-- New Degree Recognizes Need to Develop Students’ Computer Skills and Computational Thinking Early in Life --
QUEENS, NY, May 30, 2017 – As the college that graduates the most teachers, counselors and principals in the metropolitan area, Queens College has long played a major role in “educating the educators” to help their students succeed. With recent New York City and New York State Department of Education approvals of a unique new graduate degree program, QC leads the way in fostering the teaching of computational thinking and computer skills in middle school and high school.
The degree, which will be offered in fall 2017, is a Master’s in Science in Education (grades 7-12). Students will graduate with the specialized knowledge and skills in computer science (CS) that are needed to teach the subject, including AP courses in CS, in secondary schools.
“It’s crucial that students learn the practical skills and critical thinking needed to be effective citizens—not just digital consumers—in our technology-focused society,” said Queens College President Félix V. Matos Rodríguez, a member of the mayor’s NYC Tech Talent Pipeline Academic Council. “Through our new program, highly qualified teachers of math and computer science will be reaching younger students and perhaps also inspiring them to pursue careers in science.”
“Our goal as a City is to guarantee that every single student in our schools has the opportunity to learn computer science, enabling them to become better thinkers, problem-solvers, and creators. It’s exciting that Queens College is preparing teachers to enter our classrooms ready to lead this new type of learning for our students,” said Phil Weinberg, Deputy Chancellor for Teaching and Learning.
In September 2015, New York City launched Computer Science for All (CS4All), a ten-year initiative to bring CS education to the 1.1 million students in all of the city’s public schools. The stated goal is to introduce “at least one meaningful, high-quality CS learning experience at each school level: elementary, middle and high school.”
To meet that objective, nearly 5,000 teachers will have to be trained in CS. Last September, a CS for All Consortium was launched with National Science Foundation funding. It is comprised of more than 320 organizations from the nonprofit, government, industry and education sectors.
“Developing our new master’s degree program was a true collaboration,” said Professor Craig A. Michaels, dean of the Queens College Division of Education. QC chairpersons in education (Prof. Eleanor Armour-Thomas) and computer science (Prof. Zhigang Xiang) and mathematics education Prof. Alice Artzt worked with colleagues in the New York City and New York State Departments of Education, he said. QC also had a close consulting relationship with Dr. Leigh Ann DeLyser, the director of Education and Research for CSNYC and co-chair of the CS for All Consortium.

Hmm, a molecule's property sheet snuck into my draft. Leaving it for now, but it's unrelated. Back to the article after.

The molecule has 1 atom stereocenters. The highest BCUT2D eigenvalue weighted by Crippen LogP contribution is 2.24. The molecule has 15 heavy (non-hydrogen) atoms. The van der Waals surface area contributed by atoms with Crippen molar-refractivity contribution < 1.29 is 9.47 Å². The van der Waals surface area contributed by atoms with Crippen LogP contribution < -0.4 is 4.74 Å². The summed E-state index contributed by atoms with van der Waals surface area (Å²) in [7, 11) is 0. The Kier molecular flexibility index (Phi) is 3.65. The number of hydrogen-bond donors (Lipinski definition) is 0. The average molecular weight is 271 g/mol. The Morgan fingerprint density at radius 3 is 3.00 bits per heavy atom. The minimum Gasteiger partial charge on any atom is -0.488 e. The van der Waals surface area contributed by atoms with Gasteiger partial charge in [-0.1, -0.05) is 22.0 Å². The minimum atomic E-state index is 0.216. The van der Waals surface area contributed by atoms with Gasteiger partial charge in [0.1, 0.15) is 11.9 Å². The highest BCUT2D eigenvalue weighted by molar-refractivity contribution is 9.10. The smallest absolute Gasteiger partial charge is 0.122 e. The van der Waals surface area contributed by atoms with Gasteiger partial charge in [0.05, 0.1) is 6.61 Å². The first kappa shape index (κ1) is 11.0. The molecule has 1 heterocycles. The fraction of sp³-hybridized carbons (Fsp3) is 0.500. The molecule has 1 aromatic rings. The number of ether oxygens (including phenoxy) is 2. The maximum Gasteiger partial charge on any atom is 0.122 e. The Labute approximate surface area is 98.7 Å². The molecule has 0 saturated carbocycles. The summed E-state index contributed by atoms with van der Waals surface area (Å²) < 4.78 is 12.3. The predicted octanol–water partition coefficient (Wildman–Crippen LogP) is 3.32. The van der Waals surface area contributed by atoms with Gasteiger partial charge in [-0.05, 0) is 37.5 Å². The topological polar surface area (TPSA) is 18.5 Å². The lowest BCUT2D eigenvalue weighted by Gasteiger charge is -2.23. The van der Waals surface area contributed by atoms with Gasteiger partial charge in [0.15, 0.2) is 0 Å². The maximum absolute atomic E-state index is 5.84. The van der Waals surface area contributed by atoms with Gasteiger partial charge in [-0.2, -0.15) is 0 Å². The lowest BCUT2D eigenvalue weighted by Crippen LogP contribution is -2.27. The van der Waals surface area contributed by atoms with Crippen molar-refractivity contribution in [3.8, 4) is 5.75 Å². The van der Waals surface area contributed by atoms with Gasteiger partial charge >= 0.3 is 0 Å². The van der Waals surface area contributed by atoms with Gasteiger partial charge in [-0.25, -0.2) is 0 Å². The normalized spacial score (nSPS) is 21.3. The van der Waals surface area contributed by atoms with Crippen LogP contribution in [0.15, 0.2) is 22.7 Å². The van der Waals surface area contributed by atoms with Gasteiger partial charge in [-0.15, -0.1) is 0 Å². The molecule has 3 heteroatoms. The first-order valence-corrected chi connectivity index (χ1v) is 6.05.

“We wanted to make sure that our program made sense conceptually and responded to the needs of the city’s CS for All initiative,” said Michaels.
In New York State, students receive “initial” teacher certification at the undergraduate level and are given five years to complete an appropriate master’s degree. Candidates for Queens College’s mathematics-computer science teaching degree must have Initial New York State certification in mathematics (grades 7-12), take the Graduate Record Exams, and have an undergraduate GPA of at least 3.0.
“Ideally, candidates will be relatively new teachers working in New York City public high schools,” said Michaels, whose next goal for his Education Division is to develop a Post-Master’s Certificate Program in computer science education. “Although all teachers can learn to better integrate technology into their teaching, computer science at QC and most other colleges and universities is grounded in mathematical proficiency,” said Michaels. “That’s why our new degree program is designed for current mathematics teachers.”
With math comes computational thinking which, educators say, may well be the 21st century’s fourth “R,” joining the time-honored “Reading, w-Riting and a-Rithmetic” as the foundation of a necessary, skills-oriented education.
The application deadline is August 15. Apply online here.
About Queens College:
Queens College graduates the most teachers, counselors, and principals in the metropolitan area. It also contributes to the city’s talent pool as a powerful economic engine and a leader in tech education, with more undergraduate computer science majors than any New York City college. Students from across the country and around the world come to the Aaron Copland School of Music. Its renowned faculty and alumni include nationally recognized composers, conductors and performers who have received nearly 40 Grammy Awards and nominations over the past 40 years.
The college enjoys a national reputation for its liberal arts and sciences and pre-professional programs. With its graduate and undergraduate degrees, honors programs, and research and internship opportunities, Queens College helps its nearly 19,000 students realize their potential in countless ways, assisted by an accessible, award-winning faculty. Located on a beautiful, 80-acre campus in Flushing, the college is cited each year in the Princeton Review as one of the nation’s 100 “Best Value” colleges, as well as being ranked a U.S. News and World Report Best College and Forbes Magazine Best Value College thanks to its outstanding academics, generous financial aid packages, and relatively low costs. Visit our homepage to learn more.